Time to Take Action
Our Klamath Basin Water Crisis
Upholding rural Americans' rights to grow food,
own property, and caretake our wildlife and natural resources.

Water rights group appeals refuge permit

By MITCH LIES Oregon Staff Writer 4/28/05

SALEM – A water rights advocacy group last week filed an appeal contesting an off-season water right granted by the state to a federal agency for use on the Malheur National Wildlife Refuge.

Water For Life Executive Director Emilie Wolff said the water right application did not comport with Oregon water law’s standards on beneficial use and over-appropriation and sets an unsettling precedent.

“We definitely think the precedent is scary for the rest of Oregon,” she said.

The group April 11 asked the Oregon Court of Appeals to review the permit, which was granted in February to the U.S. Fish and Wildlife Service.

Among the claims advanced in the appeal, Water For Life claims that the state relaxed water permit standards when it granted the 820.4 cubic feet per second water right in the Donner und Blitzen River Basin and stripped the state of its ability to allocate for future uses in the basin.

“They took an off-season right for every drop of water that will ever run through that basin,” Wolff said. “Eight-hundred and twenty cfs is a gigantic amount of water. It’s a basin at full capacity of flood stage.”

Wolff said the group wasn’t overly concerned over the potential of injury to existing water right holders – the refuge’s new rights are the most junior in the basin and others would have priority in the case of conflict – but the group is very concerned over the precedent.

Wolff said water permit applicants typically explain in detail what they plan to do with their water. In this case, however, officials from the U.S. Fish and Wildlife Service stipulated only that they would use the right for wildlife refuge management.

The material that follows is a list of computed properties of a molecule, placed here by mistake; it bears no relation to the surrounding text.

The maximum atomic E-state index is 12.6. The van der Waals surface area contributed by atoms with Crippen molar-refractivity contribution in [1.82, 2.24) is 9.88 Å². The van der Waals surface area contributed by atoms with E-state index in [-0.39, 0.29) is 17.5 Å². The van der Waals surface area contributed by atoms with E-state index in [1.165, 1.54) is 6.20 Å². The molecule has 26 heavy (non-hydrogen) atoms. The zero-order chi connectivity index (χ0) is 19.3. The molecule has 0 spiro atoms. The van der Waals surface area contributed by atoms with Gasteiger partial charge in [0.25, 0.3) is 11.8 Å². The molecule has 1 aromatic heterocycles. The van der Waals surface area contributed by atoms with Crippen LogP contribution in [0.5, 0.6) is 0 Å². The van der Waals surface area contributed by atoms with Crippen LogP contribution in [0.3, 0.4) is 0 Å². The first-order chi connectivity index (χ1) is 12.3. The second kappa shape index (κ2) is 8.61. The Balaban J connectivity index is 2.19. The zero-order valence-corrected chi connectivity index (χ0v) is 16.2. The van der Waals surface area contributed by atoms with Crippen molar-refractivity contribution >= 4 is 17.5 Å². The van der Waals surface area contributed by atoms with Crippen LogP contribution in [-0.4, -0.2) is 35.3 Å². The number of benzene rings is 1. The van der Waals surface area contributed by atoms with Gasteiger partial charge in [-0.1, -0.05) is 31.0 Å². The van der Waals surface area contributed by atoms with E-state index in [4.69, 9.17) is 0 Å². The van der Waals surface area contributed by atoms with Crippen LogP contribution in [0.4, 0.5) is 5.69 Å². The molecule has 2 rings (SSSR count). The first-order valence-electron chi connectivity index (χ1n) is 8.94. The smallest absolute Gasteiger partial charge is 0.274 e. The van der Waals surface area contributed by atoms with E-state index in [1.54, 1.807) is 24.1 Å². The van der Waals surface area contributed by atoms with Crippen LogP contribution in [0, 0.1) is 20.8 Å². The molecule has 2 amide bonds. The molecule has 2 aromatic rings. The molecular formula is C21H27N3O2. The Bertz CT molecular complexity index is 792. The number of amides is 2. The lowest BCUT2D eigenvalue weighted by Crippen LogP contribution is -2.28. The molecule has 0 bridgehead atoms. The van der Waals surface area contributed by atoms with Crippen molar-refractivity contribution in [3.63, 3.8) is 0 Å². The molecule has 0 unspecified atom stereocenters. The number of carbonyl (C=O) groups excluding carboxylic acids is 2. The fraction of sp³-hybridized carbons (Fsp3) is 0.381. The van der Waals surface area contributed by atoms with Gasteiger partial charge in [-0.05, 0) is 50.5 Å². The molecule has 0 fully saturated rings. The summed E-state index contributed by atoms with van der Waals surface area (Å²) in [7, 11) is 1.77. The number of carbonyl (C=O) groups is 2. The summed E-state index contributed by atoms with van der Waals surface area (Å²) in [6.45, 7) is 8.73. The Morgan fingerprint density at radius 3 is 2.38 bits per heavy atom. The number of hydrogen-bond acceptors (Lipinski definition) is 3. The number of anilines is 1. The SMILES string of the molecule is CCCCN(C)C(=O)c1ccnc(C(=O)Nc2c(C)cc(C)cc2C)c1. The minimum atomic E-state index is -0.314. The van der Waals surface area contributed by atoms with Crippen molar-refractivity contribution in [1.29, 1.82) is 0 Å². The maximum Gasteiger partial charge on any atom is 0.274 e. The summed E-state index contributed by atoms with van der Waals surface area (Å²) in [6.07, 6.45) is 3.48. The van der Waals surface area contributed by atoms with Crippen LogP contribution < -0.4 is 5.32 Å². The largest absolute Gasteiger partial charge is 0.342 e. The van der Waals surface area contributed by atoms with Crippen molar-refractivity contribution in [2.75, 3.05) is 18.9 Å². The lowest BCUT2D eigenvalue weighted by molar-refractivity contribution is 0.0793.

“They’ve given the agency a right in a way they would never give to a rancher,” she said. “It’s definitely precedent-setting. We definitely think that the department is overstepping its statutory bounds.”

Adam Sussman of the Oregon Water Resources Department said he believes that the USFWS satisfied Oregon water law standards in its permit application. He added that the department met with affected stakeholders several times and resolved concerns with all parties involved in the basin except the concerns of Water For Life.

“The conclusion ultimately that we have to find is if the water is for a beneficial use without waste, will it not injure existing water users and is it consistent with the laws that outline how a water right can be granted, including determining if it is in the public interest,” he said “We think this permit has met all of those tests.”

Sussman added that managing a wildlife refuge is far different than managing a farm or ranch.

“They have a complex water-management regime that is very unique to a wildlife refuge,” he said.

Sussman said the permit carries several conditions, including one that allows for additional storage to supersede the refuge’s ability to get water; a condition requiring the refuge to annually designate irrigated acreage; a requirement for the refuge to measure its water use; and a condition limiting the total volume of water that can be used under the right.

“They have a right to divert up to 820 cfs if it’s available,” Sussman said. “Lots of water rights go ‘up to’ a certain amount, but that amount of water may not be there every day.”

The USFWS applied for the permit in 1999.

Mitch Lies is based in Salem. His e-mail address is mlies@capitalpress.com.





Page Updated: Thursday May 07, 2009 09:15 AM  Pacific

Copyright © klamathbasincrisis.org, 2005, All Rights Reserved